Photographs of White Sands look more like a wonderland of snow, but the “white stuff” is really white gypsum crystals. Unlike snow, it never melts away, and unlike the most beautiful of white, sandy beaches, this “sand” never gets hot, even though temps in the region can be more than 100 degrees on a summer day. It’s important during your visit not to depart from the trails that have been marked and to ensure that you have brought enough water. Visitors that have wandered off on their own or who forgot their water have perished due to dehydration or sunstroke. In fact, sunglasses are a must as well.
Most national parks workers are extremely reserved and down to earth; however, those at White Sands encourage visitors to get goofy with the environment – it adds to the fun. At the White Sands Visitor Center, you can buy a saucer to sled the dunes. And if you’re a photographer looking to snap pics of another planet, there is no better place to take a selfie with the caption, “Don’t try to reach me; I am on vacation on Europa. Yes, they have internet.”
While the majority of White Sands is utilized by the United States government for missile testing, a small section has been reserved for tourists. It might not seem fair, but this is essentially a great aspect of why this park is so fantastic – it’s easy to find, there’s only one way in or out, and distances between portions of the park (like the parking lot and the dunes themselves) are relatively short. In short, you can take selfies on Europa and be in Alamogordo having dinner less than thirty minutes later.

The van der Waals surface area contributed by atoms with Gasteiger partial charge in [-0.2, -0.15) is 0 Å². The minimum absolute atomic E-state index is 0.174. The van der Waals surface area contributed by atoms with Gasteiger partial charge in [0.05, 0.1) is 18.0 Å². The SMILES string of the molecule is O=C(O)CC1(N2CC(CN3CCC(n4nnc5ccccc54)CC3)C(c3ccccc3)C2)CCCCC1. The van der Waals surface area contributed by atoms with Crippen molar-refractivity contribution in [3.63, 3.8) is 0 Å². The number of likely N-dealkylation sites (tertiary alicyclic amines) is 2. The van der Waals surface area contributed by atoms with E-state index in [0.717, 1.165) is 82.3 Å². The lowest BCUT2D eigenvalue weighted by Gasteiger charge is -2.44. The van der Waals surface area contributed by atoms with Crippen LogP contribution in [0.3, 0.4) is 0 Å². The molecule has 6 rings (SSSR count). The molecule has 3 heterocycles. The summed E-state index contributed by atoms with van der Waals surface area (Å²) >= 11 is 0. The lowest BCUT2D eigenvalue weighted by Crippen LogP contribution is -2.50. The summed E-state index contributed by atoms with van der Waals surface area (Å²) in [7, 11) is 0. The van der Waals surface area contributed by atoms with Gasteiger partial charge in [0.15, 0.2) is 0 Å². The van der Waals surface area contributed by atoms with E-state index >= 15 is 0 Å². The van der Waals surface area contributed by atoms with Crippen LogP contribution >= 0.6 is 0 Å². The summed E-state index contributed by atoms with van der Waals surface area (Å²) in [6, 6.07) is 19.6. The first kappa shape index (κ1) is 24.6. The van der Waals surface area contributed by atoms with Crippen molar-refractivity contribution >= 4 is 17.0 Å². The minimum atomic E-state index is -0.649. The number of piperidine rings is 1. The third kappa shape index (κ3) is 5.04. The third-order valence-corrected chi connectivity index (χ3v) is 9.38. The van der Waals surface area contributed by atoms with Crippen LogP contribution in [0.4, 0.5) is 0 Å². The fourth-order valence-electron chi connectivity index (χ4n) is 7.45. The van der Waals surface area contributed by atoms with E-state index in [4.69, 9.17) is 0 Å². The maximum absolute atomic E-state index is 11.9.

The park does close down during rocket and missile testing, and while it is okay for you to take a small bit of the white stuff home with you, the rangers do ask that you not pick up anything that is metallic in nature. Souvenirs can be bought at the Visitor’s Center. Park hours are 7 am to 9 pm during the summer, but are shorter during the off-season, so calling ahead is suggested at 575.479.6124. Admission is $5 per person
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